Stalinist obsessions with plots and counterplots. Charles Fiterman, once his top aide, is the latest victim. Fiterman is the son of a Polish Jewish coal miner who emigrated to France but later died at Auschwitz. Dour and intelligent, never saying a word out of turn, he rose to be the Party’s chief administrator. Whenever Marchais faced a tough decision, he would say, “Wait, I’ll talk to Charles about it.” But Fiterman, aged fifty-six, is now suspected of getting on rather too well with Mitterrand’s Socialists, and his support for perestroika and reform, at last openly expressed, makes him treacherous in Marchais’s eyes. Fiterman awaits the political liquidation that several wellknown Party figures, grown skeptical, have endured in recent years. In an age of heaving change, the Marchais Party survives on immutable certainties, a sect heading for some Gallic Rockies.

HOPING TO understand the emotions aroused by the mothballing of Renault’s battleship at Billancourt, I went to meet the crew. I was not allowed inside, because the car company no longer authorizes visits— they’re not good for Renault’s modern image. Security men kept me away from its gangplanks—two steel bridges that workers must cross to reach the assembly lines. I took up a position at the general entrance, on the right bank of the Seine, an opening in a concrete wall which resounds with industrial combat. Jean-Paul Sartre stood on a barrel here in 1968, when France was in revolt, barking encouragement to rebellious workers, with a passion recalling his famous line “Il ne faut pas desesperer Billancourt” (“Don’t drive Billancourt to despair”)—Sartre’s donnish cry of solidarity with the working class. Most of the strikes that have paralyzed France—and brought it five weeks paid vacation for everyone— originated here. When Renault coughs, they say, France catches cold.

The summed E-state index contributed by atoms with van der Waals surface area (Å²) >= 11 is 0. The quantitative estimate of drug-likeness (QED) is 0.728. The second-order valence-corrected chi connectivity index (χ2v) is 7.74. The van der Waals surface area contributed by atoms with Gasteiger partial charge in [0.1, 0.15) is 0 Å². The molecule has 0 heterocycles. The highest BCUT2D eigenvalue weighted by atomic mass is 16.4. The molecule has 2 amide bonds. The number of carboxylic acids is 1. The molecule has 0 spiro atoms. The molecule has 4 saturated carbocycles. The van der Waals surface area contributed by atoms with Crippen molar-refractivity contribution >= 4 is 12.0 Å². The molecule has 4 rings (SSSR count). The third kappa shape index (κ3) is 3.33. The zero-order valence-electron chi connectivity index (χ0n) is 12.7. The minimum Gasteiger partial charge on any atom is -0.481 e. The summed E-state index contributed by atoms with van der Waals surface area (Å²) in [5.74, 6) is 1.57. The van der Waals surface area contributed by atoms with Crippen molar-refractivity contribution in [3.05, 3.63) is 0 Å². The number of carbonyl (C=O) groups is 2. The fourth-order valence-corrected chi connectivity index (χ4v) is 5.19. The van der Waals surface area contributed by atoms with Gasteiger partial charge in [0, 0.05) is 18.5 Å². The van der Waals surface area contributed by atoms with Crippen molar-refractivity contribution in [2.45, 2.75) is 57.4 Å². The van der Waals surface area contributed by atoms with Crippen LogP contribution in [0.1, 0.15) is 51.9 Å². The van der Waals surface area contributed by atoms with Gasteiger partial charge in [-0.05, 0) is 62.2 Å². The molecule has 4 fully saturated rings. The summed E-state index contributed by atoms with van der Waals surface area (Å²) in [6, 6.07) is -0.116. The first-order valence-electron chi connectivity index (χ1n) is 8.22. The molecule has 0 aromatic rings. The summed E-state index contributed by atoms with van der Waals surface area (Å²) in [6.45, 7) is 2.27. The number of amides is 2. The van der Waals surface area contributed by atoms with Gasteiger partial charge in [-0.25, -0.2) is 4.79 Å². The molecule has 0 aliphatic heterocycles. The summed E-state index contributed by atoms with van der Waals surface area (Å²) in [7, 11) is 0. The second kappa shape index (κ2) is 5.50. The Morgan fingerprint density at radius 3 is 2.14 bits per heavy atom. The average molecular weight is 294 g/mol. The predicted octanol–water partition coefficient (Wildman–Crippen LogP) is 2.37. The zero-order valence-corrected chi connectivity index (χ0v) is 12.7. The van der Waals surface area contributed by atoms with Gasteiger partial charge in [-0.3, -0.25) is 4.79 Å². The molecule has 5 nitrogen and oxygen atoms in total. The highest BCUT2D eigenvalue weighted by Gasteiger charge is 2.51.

It is 2:00 P.M., time for the day’s second shift. The incoming crowd is thin; only 4,000 workers make cars on the island now, as compared wfith 20,000 in the mid-1970s. I meet Joel Barbe, an organizer for Billancourt’s dominant union, the Communist-led CGT. He argues against the closure. The CGT wants Renault’s best-selling utility van to be manufactured here until 1998, the end of its production life. The company, Barbe says, prefers to cash in on soaring Paris real-estate prices. “You can see the property developers slavering.”

Barbe, a Communist Party member, is unsure about events in Eastern Europe. “The fact that things change doesn’t make them good.” He glances across at the battleship. “But, look, I’m a trade unionist. My job is to protect workers. As long as there is poverty, social injustice, and a cause to defend, there’s a place for the Communist Party.”

MAYBE, BUT WESTERN European Communists can see for themselves that the place voters are prepared to give them is rapidly shrinking. Dwelling on his work, Karl Marx said, “All I know is I’m not a Marxist.” The question facing Communists in Western Europe is whether they aren’t like the contemplative Marx; whether, to go a step further, they are not simply obliged to become social democrats. The Italians have resolved that dilemma. The Frenchman Pierre Juquin, who may be more representative of Western Communists as a breed, has not. “I’m not a social democrat. I’m more revolutionary than that,” he says. “I’d like to have something else in place of what the Communist Party was not able to be. Perhaps we should not call it communism.”

—David Lawday